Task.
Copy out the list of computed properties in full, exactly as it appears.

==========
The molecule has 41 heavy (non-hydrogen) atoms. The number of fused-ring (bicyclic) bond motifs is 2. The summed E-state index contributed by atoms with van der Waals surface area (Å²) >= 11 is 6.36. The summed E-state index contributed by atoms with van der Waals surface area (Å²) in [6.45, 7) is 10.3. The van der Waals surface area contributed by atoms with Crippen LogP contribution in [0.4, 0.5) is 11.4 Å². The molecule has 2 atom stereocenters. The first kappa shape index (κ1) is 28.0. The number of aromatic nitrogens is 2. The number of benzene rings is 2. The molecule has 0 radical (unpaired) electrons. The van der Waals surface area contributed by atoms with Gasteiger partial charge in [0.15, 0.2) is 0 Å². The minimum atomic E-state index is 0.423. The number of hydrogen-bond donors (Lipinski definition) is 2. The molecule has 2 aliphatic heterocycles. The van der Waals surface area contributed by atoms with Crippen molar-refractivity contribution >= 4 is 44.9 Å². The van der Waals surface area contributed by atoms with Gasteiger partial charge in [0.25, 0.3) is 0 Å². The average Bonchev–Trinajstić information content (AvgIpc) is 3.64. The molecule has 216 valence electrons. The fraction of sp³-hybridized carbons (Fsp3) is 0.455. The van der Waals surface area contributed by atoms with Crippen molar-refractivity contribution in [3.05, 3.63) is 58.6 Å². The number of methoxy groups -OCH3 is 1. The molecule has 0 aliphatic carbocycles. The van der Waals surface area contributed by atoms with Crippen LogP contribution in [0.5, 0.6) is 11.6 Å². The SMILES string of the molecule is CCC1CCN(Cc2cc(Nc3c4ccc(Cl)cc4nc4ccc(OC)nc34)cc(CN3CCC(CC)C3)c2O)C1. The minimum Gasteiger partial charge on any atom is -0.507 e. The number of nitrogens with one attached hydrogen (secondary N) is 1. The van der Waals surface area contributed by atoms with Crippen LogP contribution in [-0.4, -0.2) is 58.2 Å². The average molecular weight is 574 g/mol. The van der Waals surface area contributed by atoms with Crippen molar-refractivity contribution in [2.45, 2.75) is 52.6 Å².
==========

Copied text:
The molecule has 41 heavy (non-hydrogen) atoms. The number of fused-ring (bicyclic) bond motifs is 2. The summed E-state index contributed by atoms with van der Waals surface area (Å²) >= 11 is 6.36. The summed E-state index contributed by atoms with van der Waals surface area (Å²) in [6.45, 7) is 10.3. The van der Waals surface area contributed by atoms with Crippen LogP contribution in [0.4, 0.5) is 11.4 Å². The molecule has 2 atom stereocenters. The first kappa shape index (κ1) is 28.0. The number of aromatic nitrogens is 2. The number of benzene rings is 2. The molecule has 0 radical (unpaired) electrons. The van der Waals surface area contributed by atoms with Gasteiger partial charge in [0.15, 0.2) is 0 Å². The minimum atomic E-state index is 0.423. The number of hydrogen-bond donors (Lipinski definition) is 2. The molecule has 2 aliphatic heterocycles. The van der Waals surface area contributed by atoms with Crippen molar-refractivity contribution >= 4 is 44.9 Å². The van der Waals surface area contributed by atoms with Gasteiger partial charge in [0.25, 0.3) is 0 Å². The average Bonchev–Trinajstić information content (AvgIpc) is 3.64. The molecule has 216 valence electrons. The fraction of sp³-hybridized carbons (Fsp3) is 0.455. The van der Waals surface area contributed by atoms with Crippen molar-refractivity contribution in [3.05, 3.63) is 58.6 Å². The number of methoxy groups -OCH3 is 1. The molecule has 0 aliphatic carbocycles. The van der Waals surface area contributed by atoms with Crippen LogP contribution in [0.5, 0.6) is 11.6 Å². The SMILES string of the molecule is CCC1CCN(Cc2cc(Nc3c4ccc(Cl)cc4nc4ccc(OC)nc34)cc(CN3CCC(CC)C3)c2O)C1. The minimum Gasteiger partial charge on any atom is -0.507 e. The number of nitrogens with one attached hydrogen (secondary N) is 1. The van der Waals surface area contributed by atoms with Crippen LogP contribution in [-0.4, -0.2) is 58.2 Å². The average molecular weight is 574 g/mol. The van der Waals surface area contributed by atoms with Crippen molar-refractivity contribution in [2.45, 2.75) is 52.6 Å².